It's important that physicians and patients have timely access to clinical trial outcomes to help guide the best treatment options. If data is not shared and made publicly available, then the scientific record might be distorted — since there has been a historical tendency to publish positive results more than negative results — and efforts of trial sponsors and participants could be wasted if an unpublished failed trial is unknowingly repeated.

Disclosure rates are improving

Both the FDA and the EMA require summary data to be published within 12 months of trial completion (although there are exceptions, for example to protect commercially sensitive information). Are sponsors meeting these requirements? The numbers depend on what data and analysis you look at, but the key message is that disclosure rates are improving. is the most common forum for disclosing results. A recent analysis by STAT of trials in this database that should have disclosed outcomes found that 72% of them had posted results. This compares with 58% in similar analysis two years ago. A website, developed by the University of Oxford, which gives almost real time reporting of disclosure compliance from shows that 65% of required trials have disclosed data (accessed May 17, 2018).

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Another recent publication that used as well as additional databases — the European Clinical Trials Database, sponsor company trial registries and the WHO International Clinical Trials Registry Platform — showed that disclosure rate within 12 months of trial completion was an impressive 93%. This analysis included only approved medicines, so could be biased towards positive results, but nevertheless showed that disclosure compliance had increased by about 20% compared to an earlier analysis.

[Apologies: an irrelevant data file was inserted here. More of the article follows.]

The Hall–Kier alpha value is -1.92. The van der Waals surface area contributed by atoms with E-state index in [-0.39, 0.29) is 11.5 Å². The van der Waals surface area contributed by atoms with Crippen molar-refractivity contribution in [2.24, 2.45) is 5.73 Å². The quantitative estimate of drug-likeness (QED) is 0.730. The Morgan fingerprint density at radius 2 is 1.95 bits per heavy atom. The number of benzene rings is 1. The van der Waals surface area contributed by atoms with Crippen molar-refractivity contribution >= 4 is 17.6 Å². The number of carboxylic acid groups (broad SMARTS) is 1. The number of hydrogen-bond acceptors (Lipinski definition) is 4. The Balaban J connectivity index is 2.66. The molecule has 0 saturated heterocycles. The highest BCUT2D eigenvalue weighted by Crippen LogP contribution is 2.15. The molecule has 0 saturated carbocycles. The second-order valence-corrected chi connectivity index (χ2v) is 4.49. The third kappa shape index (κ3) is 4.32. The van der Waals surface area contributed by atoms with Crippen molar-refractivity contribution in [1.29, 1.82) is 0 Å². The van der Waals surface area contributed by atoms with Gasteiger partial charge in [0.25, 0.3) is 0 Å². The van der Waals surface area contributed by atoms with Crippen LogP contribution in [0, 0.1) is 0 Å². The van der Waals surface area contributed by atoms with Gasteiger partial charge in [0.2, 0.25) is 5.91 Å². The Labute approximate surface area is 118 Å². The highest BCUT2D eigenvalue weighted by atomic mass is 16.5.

What should and could be shared?

On, summary level data should include:

  • Participant flow - Numbers of participants who started, completed and dropped out
  • Baseline characteristics - Patient demographics and study-specific measurements
  • Outcome measures - Primary, secondary and post-hoc outcomes
  • Statistical analyses
  • Adverse events

The EMA mandates that more detailed information, in the form of clinical study reports (CSRs), is published following a marketing authorization application. The FDA introduced a pilot program of publishing CSRs this year in order to "evaluate whether disclosing certain information included within CSRs following approval of a new drug application improves public access to drug approval information", said FDA Commissioner Scott Gottlieb in a statement.

Some sponsors are going one step further, and releasing patient-level data (but through controlled access mechanisms), which opens up opportunities for further research such as comparative effectiveness studies, clinical trial modelling and additional analysis by third parties.

A helping hand with data transparency

There are a number of initiatives that help sponsors and other stakeholders meet the requirements of data disclosure. For example, the TransCelerate Clinical Data Transparency Initiative provides guidance and model approaches for redacting privacy information found in CSRs, anonymizing patient-level data and preparing and distributing layperson summaries.

The ICMJE (International Committee of Medical Journal Editors) state that trials published in their journals must contain a data sharing statement and/or data sharing plan, and several other medical journals are part of the AllTrials initiative, which advocates timely trial results disclosure. Medical research funders and NGOs have signed up to a World Health Organization policy that is working toward a timeframe of 12 months after study completion as the global norm for summary results disclosure.

There's is still a way to go until all trials have published results in a timely manner, but with policies and tools in place to encourage sponsors, it hopefully won't be long before patients, physicians and other interested parties are able to find the results that they need.

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